Pin Me

The Basics of Choosing US Savings Bonds

written by: wendyppp•edited by: Laurie Patsalides•updated: 7/26/2010

Savings bonds have been around for decades, but many people don't know much about them If you have questions about the basics of choosing savings bonds, you've come to the right place.

  • slide 1 of 1

    What You Need To Know About Choosing Bonds

    Saving bonds are a great way to invest and save money without taking any risks. With saving bonds you can earn interest without any risks to your investment. This is especially useful if you are trying to save up some money for your child’s collage education.

    How Saving Bonds Work

    When trying to understand how savings bonds work its essential for you to understand that when you purchase something from the US government it’s like you are giving them a loan. It is like a financial obligation that the government has to the investor. After a preset period of time that loan matures once that happens you start getting paid back from Uncle Sam with interest. Since savings bonds are backed by a guarantee from the United States government they are considered to be a 99% safe investment. Savings bonds are similar to treasury notes and other legal bills with the only different between them being that treasury bills are a sort of short term investment i.e. for a period less than a year where as treasury notes have a maturity date between two to ten years. Saving bonds also known as treasury bonds can accrue a handsome interest until they are thirty years old.

    You will usually purchase savings bonds at fifty percent less than their face value. Let’s say for instance you purchase a savings bond with a face value of $10,000 you pay $5000 and after its maturity period (determined by the government) the bonds will be worth their original face value of $10,000. Also, the longer you hold on to these bonds the more they increase in value until it reaches its limit period.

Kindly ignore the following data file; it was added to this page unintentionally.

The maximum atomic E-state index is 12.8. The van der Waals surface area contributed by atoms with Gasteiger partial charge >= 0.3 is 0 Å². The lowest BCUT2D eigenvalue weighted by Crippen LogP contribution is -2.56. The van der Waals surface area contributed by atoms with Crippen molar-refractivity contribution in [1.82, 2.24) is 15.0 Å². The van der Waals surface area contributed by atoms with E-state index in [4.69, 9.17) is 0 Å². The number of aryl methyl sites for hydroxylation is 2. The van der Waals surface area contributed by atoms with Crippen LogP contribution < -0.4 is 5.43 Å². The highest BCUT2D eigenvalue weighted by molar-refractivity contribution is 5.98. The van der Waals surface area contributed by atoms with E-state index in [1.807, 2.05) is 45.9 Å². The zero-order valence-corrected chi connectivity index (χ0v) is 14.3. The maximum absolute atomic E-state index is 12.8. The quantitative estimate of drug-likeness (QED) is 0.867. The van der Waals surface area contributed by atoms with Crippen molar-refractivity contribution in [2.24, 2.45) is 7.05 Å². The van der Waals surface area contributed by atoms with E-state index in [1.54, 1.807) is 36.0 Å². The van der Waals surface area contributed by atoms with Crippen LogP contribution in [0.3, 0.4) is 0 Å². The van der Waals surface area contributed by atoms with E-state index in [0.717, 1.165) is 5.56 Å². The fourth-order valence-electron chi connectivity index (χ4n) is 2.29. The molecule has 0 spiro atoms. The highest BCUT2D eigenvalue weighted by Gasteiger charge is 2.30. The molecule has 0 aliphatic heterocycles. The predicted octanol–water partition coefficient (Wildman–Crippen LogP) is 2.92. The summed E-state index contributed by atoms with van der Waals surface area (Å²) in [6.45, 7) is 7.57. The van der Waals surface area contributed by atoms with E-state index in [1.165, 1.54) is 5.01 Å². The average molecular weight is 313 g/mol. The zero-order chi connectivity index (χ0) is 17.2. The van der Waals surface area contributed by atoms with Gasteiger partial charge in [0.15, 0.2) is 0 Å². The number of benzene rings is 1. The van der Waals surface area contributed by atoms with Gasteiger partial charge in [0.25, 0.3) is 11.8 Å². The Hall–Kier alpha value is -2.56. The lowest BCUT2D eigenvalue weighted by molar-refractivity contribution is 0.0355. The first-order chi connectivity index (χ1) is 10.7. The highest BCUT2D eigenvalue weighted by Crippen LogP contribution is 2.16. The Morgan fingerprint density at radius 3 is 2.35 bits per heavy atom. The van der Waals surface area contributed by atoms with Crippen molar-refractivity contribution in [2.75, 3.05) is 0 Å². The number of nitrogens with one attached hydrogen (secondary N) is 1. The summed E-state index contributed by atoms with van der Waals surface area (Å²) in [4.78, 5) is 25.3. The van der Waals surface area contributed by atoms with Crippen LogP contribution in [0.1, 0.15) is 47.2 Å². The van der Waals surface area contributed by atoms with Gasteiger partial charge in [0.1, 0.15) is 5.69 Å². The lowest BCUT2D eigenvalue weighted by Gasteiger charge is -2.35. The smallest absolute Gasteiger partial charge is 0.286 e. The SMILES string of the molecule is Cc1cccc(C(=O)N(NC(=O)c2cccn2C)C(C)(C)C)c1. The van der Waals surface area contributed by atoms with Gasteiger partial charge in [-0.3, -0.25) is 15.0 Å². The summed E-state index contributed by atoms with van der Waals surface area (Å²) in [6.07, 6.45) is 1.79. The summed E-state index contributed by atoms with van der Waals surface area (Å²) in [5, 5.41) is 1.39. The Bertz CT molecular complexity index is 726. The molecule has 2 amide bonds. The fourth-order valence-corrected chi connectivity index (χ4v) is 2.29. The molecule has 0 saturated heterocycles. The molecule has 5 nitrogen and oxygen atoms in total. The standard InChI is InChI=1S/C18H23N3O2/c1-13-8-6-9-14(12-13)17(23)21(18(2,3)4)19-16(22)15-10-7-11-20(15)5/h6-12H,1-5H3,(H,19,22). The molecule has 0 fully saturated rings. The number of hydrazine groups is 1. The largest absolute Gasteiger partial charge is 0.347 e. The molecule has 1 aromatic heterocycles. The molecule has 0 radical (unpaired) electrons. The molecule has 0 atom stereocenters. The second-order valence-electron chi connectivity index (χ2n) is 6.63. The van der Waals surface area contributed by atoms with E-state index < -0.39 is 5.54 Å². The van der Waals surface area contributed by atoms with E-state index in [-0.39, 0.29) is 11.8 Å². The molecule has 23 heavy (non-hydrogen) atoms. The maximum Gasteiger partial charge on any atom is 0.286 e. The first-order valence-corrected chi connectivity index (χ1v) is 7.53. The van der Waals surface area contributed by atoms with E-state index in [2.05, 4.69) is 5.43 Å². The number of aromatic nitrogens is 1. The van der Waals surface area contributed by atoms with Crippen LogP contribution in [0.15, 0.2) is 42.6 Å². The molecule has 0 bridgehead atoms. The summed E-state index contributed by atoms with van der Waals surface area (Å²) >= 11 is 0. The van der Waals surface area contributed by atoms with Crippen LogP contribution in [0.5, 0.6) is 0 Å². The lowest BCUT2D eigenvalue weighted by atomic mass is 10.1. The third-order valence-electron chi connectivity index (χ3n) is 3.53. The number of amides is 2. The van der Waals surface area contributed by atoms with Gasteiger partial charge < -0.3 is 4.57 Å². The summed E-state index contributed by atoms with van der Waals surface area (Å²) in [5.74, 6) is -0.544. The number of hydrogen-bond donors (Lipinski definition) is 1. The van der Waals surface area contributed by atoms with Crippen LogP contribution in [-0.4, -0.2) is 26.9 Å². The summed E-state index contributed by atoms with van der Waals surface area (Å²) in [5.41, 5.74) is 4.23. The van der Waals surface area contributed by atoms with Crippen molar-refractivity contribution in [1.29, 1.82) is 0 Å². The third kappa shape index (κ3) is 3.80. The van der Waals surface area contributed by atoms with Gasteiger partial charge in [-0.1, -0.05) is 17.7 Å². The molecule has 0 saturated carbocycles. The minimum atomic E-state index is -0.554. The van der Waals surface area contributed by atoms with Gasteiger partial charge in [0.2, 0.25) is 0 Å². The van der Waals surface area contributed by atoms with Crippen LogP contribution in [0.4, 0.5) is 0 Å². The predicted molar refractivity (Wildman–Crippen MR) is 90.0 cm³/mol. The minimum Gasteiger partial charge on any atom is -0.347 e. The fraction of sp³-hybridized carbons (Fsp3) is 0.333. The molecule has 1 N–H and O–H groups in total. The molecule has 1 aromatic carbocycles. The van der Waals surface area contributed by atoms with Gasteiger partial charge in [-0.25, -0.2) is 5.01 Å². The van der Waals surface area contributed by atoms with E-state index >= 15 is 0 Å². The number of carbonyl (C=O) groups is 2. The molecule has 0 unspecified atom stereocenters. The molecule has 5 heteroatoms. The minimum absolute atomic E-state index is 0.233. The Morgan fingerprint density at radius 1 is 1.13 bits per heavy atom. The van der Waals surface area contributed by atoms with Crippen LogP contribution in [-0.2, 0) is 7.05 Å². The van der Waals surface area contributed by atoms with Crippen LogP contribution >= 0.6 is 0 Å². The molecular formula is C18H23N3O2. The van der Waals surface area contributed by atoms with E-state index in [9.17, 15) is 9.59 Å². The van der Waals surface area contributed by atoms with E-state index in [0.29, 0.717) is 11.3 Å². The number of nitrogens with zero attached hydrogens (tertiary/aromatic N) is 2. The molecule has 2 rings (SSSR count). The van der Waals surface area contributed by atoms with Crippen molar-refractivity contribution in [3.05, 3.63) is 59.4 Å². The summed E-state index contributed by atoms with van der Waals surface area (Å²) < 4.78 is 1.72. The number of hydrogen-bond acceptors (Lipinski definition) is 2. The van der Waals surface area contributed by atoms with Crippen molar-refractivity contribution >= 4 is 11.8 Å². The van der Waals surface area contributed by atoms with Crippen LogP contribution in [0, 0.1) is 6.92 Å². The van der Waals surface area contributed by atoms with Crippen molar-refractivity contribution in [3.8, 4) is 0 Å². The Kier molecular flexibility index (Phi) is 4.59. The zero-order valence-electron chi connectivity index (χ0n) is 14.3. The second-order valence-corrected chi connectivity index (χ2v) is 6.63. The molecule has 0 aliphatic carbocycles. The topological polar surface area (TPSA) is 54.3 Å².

Perks of a Savings Bond

    Savings bonds are not only a safe investment they are also tax-exempt because they are issued by the US government. So you don’t need to pay either local or state taxes over them and if the money you get is used to fund your or your kid’s collage education then there is also no federal tax applicable. Taxes on the interest that has been accrued can also be postponed, this is one reason why parents purchase them as gifts for their kids in order to save money for their education.

    What You Should Know

    US savings bonds are both non-transferable and non-negotiable which means that there can be only a single owner, a partnership i.e. joint ownership, or primary owner and its beneficiary. In the case of primary owner and beneficiary, the possession of the bond goes to the beneficiary if the primary owner dies or goes missing. All tax obligations also fall into the hands of the beneficiary. Savings bonds can be purchased from banks or via the internet or even though payroll deductions. However, in the latter case, you might have to consult your employer first.

    Fixed and Variable Interest

    Some savings bonds may earn interest for up to thirty years during which the interest rate can either be fixed or adjusted at various set dates. It is however easier to compute the value of the bonds if the interest rate is fixed, this is one reason why fixed interest rate bonds are so popular.

    One drawback of fixed interest rate bonds is that inflation won’t really reflect any changes in the value of the bond. Series EE bonds are sold for fifty percent their value and are adjusted every six months. However, it’s hard to predict when their original face value will be regained. In addition, you can’t make money with them in a year. Electronic EE bonds are purchased and sold at their face value. Cashing and redeeming savings bonds can also incur a penalty or deprive you of some interest.

    For an overview of everything related to savings bonds, check out: All you Need to Know about Savings Bonds.